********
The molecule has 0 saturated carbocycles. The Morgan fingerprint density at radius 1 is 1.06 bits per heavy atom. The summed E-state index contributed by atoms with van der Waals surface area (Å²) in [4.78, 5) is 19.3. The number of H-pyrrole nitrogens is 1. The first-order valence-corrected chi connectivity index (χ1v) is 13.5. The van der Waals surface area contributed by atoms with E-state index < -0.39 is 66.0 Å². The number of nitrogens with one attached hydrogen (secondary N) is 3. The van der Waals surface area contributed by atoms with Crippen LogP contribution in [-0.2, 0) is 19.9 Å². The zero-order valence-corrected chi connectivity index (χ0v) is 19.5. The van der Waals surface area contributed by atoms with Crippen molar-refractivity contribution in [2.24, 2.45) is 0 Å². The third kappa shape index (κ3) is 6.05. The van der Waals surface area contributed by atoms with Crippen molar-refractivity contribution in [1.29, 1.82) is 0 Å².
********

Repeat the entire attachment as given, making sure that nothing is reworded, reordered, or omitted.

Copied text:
The molecule has 0 saturated carbocycles. The Morgan fingerprint density at radius 1 is 1.06 bits per heavy atom. The summed E-state index contributed by atoms with van der Waals surface area (Å²) in [4.78, 5) is 19.3. The number of H-pyrrole nitrogens is 1. The first-order valence-corrected chi connectivity index (χ1v) is 13.5. The van der Waals surface area contributed by atoms with E-state index < -0.39 is 66.0 Å². The number of nitrogens with one attached hydrogen (secondary N) is 3. The van der Waals surface area contributed by atoms with Crippen LogP contribution in [-0.2, 0) is 19.9 Å². The zero-order valence-corrected chi connectivity index (χ0v) is 19.5. The van der Waals surface area contributed by atoms with Crippen molar-refractivity contribution in [2.24, 2.45) is 0 Å². The third kappa shape index (κ3) is 6.05. The van der Waals surface area contributed by atoms with Crippen molar-refractivity contribution in [1.29, 1.82) is 0 Å².